Helen Cova is a Venezuela-born author. Most recently, she published a children’s book—‘Snulli likes being alone’—in English, Icelandic and Spanish. Here’s how her perfect day in the city would unfold.
I am gently woken up by the sunshine leaking through my window. It’s the summer solstice. My husband has set the east balcony of my apartment with the perfect breakfast: Arepas with cheese, black beans and plantains, with avocado on the side and coffee. It’s sunny and there’s no wind; maybe just a soft, fresh breeze. Good enough to keep me from sweating.
In the perfect world, the whole planet enjoys an abundance of water, just like Iceland. And so, on this day, everyone in the city is invited to a water game. Children and grown-ups alike run around with bottles, buckets, toy water guns—any container does the job. We throw water at each other and laugh as downtown Reykjavík is transformed into a huge playground. All of our pain is washed away with the water as we embrace the excitement of childhood once again.
When we are done, my friends and I go to Nauthólsvík where today, magically, the sea water is not Arctic cold but rather Caribbean warm. We grill and eat lunch, staying until the afternoon.
After lunch, I bike with my husband to Café Flóran in Grasagarðurinn. There, we share a slice of carrot cake and cheesecake, and I write or sketch. Afterwards, we stop at Klambratún for a quick round of frisbee golf and to check on Kjarvalsstaðir, my favourite museum in Reykjavík.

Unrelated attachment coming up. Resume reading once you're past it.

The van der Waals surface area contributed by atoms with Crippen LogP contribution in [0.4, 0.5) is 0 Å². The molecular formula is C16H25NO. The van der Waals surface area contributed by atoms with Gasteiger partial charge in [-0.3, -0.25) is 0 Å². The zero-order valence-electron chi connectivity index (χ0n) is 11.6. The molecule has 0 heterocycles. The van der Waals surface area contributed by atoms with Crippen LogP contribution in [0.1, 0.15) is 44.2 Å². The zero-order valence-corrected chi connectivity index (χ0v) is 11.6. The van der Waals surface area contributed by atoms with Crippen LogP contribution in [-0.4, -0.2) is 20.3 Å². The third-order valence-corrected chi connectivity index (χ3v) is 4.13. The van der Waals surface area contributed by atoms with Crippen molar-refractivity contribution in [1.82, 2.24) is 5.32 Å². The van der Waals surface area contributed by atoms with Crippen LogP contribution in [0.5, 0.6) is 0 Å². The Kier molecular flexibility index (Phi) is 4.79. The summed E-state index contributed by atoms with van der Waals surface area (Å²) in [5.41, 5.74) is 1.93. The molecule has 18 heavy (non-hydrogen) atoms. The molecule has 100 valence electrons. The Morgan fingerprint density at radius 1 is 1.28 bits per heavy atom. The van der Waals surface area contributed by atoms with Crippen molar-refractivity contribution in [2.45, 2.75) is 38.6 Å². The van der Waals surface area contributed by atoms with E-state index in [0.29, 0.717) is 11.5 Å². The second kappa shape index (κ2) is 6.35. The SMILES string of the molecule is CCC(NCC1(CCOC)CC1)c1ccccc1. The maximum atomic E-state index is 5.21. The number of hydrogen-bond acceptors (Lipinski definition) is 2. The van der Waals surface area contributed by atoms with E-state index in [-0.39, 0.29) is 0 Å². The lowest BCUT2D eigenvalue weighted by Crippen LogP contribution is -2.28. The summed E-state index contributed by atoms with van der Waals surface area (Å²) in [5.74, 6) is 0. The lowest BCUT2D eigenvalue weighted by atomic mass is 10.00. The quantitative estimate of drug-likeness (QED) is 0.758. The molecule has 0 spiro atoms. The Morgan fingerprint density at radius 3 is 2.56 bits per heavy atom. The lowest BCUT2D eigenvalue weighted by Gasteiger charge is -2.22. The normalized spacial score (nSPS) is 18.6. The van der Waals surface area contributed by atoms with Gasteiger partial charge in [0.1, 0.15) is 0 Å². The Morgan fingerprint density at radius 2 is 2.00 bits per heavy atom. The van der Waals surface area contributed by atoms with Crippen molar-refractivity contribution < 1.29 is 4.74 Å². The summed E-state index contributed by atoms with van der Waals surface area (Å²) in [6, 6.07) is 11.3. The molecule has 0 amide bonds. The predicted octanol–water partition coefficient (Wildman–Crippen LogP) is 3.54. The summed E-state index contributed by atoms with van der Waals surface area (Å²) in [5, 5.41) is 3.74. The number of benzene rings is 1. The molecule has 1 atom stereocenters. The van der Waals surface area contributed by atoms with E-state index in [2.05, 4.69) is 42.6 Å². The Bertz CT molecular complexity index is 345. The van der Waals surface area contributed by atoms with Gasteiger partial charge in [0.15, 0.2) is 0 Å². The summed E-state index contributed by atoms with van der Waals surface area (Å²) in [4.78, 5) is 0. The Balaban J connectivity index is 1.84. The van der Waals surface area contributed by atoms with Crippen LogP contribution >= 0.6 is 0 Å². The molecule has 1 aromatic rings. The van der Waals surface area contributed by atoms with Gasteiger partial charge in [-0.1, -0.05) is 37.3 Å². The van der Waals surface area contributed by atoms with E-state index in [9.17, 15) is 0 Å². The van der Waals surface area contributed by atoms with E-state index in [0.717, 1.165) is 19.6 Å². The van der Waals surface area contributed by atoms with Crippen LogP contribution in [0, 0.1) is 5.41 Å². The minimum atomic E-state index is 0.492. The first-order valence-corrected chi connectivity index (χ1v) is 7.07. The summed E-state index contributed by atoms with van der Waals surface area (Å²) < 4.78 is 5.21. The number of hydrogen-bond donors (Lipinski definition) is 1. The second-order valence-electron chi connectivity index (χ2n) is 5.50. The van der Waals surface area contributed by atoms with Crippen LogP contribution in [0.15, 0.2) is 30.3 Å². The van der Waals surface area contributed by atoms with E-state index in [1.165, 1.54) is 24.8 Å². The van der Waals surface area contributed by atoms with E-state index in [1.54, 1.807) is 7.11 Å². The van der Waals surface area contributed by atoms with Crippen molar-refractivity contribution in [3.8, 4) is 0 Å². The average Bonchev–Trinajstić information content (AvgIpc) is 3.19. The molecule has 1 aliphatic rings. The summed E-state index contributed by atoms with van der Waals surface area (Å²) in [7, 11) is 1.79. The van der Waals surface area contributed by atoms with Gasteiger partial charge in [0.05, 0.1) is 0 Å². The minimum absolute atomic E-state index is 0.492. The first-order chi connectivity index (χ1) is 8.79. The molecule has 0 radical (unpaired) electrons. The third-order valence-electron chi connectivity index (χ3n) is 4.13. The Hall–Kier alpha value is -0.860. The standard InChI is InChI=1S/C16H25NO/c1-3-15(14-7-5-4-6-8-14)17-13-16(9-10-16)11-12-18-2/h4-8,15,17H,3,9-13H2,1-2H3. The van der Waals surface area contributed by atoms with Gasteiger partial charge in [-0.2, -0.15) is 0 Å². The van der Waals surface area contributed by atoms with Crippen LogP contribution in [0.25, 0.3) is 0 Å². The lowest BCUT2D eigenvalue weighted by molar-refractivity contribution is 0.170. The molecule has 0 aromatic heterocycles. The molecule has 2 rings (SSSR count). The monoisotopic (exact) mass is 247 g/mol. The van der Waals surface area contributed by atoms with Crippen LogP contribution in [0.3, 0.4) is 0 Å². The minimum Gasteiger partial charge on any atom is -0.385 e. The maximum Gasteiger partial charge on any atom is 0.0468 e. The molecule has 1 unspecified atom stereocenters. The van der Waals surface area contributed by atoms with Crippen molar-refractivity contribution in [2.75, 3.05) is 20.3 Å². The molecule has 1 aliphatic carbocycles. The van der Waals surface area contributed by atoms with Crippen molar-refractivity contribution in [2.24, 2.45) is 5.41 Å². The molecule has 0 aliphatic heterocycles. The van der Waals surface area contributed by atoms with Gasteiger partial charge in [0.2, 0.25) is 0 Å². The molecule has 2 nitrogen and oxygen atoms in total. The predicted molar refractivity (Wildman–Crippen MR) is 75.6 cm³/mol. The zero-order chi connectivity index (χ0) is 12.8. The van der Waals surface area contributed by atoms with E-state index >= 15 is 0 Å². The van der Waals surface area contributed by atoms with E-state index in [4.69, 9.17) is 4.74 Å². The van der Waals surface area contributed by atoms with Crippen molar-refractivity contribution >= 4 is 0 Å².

After an early dinner at Sjávargrillið, we go to Stofan to play board games with our friends. I usually host the board game nights there so I don’t get much chance to actually play, but today I play with friends for an hour and a half before heading to the re-opened IÐNÓ. An intimate crowd has gathered to watch sóley, Sin Fang and Örvar play their album ‘Team Dreams’. I lay back into one of their sofas with a glass of white wine. Just perfect.
The end of the day
It’s close to midnight and to end the day, I have prepared a literary camping trip. Writers gather in Heiðmörk and set up their tents. We hold a reading by a fire and the song of their voices reading in different languages creates a path to the dream world. The temperature in the air never drops below 16°C, so it’s just nice to be outside, with the midnight sun setting in the distance, covered by the orange-purple light it creates. When I am tired enough, I go inside the tent and without even needing a sleeping bag, I fall asleep in my husband’s arms.
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